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Posted at 10:45 AM ET, 03/23/2010

Start of spring for us, darkness at South Pole

By Ann Posegate

* Unsettled today, sunshine returns tomorrow: Full Forecast *

South Pole aurora.jpg
Aurora Australis at the South Pole. The Pole experiences six months of darkness every year, beginning a few weeks after the sunset in late March. Photo by Patrick Cullis, National Science Foundation.

This past weekend, while the Northern Hemisphere sprung into spring and the Arctic sunrise brought sunlight to the North Pole for the first time since September, the other end of the Earth began six months without sunlight. The South Pole's only sunset of the year occurred at 2:01 a.m. Eastern Daylight Time yesterday (9:01 a.m. on March 23 South Pole/New Zealand time).

Keep reading for more on the change of season at the South Pole...

Forty-seven scientists and staff will winter over at Amundsen-Scott South Pole Station this season, continuing astronomical and atmospheric research that began in summer. The crew celebrated the year's sunset with a group dinner and party.

The U.S. Antarctic Program flew its last flight of the season to and from the South Pole Station in mid-February, bringing in essential supplies such as food and fuel and carrying out summer-only staff, waste and scientific samples, such as those from the Atmospheric Research Observatory. The next flight to resupply the Pole will arrive in October.

While the sun will not shine there for the next six months, the Pole will experience spectacular views of stars, the moon and the Aurora Australis (Southern Lights) during the Southern Hemisphere winter. Temperatures will reach nearly 100 below zero Fahrenheit and wind chills may dip down to 150 below. Aren't you glad it's spring in the Northern Hemisphere?

View a live webcam from Amundsen-Scott South Pole Station, courtesy of the United States Antarctic Program.

The author was part of a group of journalists selected by the National Science Foundation to travel to Antarctica in January and report on weather, climate and environmental science research going on there. Read more about Ann's trip from previous posts.

By Ann Posegate  | March 23, 2010; 10:45 AM ET
Categories:  International Weather, Posegate  
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Comments

From Weather Underground:
http://www.wunderground.com/global/stations/89009.html?from=search_webresults%3C1%3E

"Wednesday
Chance of Snow. Partly Cloudy. High: -40 °F . Wind North 17 mph . 20% chance of precipitation (water equivalent of 0.01 in). Windchill: -95 °F . "

Kind of puts Snowpocalypse in perspective...

Posted by: wiredog | March 23, 2010 11:33 AM | Report abuse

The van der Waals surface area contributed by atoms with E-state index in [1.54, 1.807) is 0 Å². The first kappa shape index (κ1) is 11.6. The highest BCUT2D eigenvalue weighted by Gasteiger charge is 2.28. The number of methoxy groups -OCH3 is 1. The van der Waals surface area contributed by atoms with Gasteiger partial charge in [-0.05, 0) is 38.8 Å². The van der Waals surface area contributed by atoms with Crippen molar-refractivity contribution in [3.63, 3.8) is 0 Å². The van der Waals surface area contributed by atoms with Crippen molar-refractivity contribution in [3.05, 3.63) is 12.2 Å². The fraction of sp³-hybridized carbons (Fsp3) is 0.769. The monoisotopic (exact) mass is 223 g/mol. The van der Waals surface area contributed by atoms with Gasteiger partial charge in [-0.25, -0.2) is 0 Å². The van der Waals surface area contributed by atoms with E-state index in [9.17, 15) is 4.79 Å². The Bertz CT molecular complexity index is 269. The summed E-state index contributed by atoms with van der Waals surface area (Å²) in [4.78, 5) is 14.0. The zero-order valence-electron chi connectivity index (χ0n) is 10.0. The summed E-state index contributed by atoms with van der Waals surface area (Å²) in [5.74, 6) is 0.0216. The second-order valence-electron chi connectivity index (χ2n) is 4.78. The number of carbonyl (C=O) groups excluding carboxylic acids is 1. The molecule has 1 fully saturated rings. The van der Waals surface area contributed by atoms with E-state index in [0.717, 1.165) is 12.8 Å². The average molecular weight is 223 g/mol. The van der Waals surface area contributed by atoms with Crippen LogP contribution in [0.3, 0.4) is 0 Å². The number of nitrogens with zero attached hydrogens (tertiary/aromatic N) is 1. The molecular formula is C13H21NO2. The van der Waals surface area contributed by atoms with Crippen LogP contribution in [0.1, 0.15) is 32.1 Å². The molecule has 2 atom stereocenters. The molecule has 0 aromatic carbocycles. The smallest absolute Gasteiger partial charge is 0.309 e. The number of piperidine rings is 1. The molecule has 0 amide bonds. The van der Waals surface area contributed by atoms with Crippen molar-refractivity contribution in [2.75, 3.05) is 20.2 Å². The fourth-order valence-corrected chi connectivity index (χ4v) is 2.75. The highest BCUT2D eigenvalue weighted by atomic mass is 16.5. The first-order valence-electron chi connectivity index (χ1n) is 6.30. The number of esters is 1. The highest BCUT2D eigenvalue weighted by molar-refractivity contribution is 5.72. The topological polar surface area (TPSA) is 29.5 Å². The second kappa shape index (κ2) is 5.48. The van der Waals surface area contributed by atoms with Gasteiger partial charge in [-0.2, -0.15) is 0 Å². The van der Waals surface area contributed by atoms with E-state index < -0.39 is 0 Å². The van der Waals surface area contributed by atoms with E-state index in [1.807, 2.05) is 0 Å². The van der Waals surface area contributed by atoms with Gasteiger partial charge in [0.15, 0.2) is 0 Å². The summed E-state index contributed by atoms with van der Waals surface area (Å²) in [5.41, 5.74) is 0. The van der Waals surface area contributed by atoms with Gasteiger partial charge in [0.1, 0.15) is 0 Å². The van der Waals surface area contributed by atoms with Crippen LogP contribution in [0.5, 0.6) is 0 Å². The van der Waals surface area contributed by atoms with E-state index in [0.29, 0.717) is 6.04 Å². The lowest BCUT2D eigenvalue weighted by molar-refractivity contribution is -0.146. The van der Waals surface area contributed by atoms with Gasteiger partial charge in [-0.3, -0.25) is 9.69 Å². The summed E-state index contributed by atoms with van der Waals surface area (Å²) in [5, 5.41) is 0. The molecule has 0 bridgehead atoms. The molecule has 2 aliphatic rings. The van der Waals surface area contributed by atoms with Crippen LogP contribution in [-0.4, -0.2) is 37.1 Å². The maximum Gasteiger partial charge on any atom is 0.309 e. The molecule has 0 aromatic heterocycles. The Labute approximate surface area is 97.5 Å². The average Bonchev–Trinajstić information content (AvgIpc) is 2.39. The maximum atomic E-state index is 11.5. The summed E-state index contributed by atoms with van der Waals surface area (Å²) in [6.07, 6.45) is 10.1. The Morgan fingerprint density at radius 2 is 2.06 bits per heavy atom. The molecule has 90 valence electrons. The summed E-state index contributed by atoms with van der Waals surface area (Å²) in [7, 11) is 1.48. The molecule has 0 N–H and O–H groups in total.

For the lowest temperatures of the Antarctic winter, check the Weather Underground posts for the Russian Vostok station. Generally these are the low temperatures recorded for any weather station on Earth. Only occasionally is the South Pole colder than Vostok.

Posted by: Bombo47jea | March 23, 2010 11:39 AM | Report abuse

So Ann...was watching the History channel show called Pawn Stars (that's P-A-W-N) last night and actually thought of you. It's a reality show about a pawn shop in Vegas. A guy brought in what he said was a South Pole marker. Basically it looked like a ultra big metal (bronze?) hockey puck and he said that every year they place a new marker down at the pole location because the the ice shifts and the previous markers are no longer at the pole. He said you can stand at the newly placed pole marker and see the line of old markers. Saw the pic of you by the barbershop pole but the ball did not look anything like his marker. Just wondering if they simply move the marker or if you can see the old marks... and if there was an actual commemorative piece to the South Pole.

Posted by: amaranthpa | March 23, 2010 12:59 PM | Report abuse

amaranthpa - There are two actual poles at the South Pole: one marks the geographic South Pole, and the other is ceremonial. The photo I posted on CWG back in January was at the ceremonial pole.

As for the geographic marker ... While the geographic South Pole does not move, the ice sheet below the marker does -- it's a glacier that moves over bedrock toward the ocean. On January 1 each year, the staff erects a new marker in the new location about 30 feet from the old one. As far as I know, past markers are left up for a few years, then displayed at the South Pole station. The pawn shop version was probably (hopefully) a replica! Check out this article for more information and a picture of the 2010 geographic marker.

Posted by: Ann-CapitalWeatherGang | March 23, 2010 4:00 PM | Report abuse

The marker at the pawn shop was likely a replica, as they sell replicas in the store at the South Pole station. I have one from 2007. Seeing your pictures Ann made me long to go back to the Ice. I miss it down there.

Posted by: gnomish | March 23, 2010 10:47 PM | Report abuse

Thanks. I think he said it was from 1959 so one would think it was a replica or one of the machinists extras the article talks about. But since they say they don't know where the actual one from 59 is...;-) Interesting article.

Posted by: amaranthpa | March 24, 2010 1:23 PM | Report abuse

So when I look at the live WebCam, it does not look like night. Is it 'twilight' time there for a few more weeks?

Posted by: amaranthpa | March 24, 2010 1:26 PM | Report abuse

amaranthpa- Yes, there's a lag time before complete darkness sets in.

Posted by: Ann-CapitalWeatherGang | March 25, 2010 10:39 AM | Report abuse

The comments to this entry are closed.

 
 
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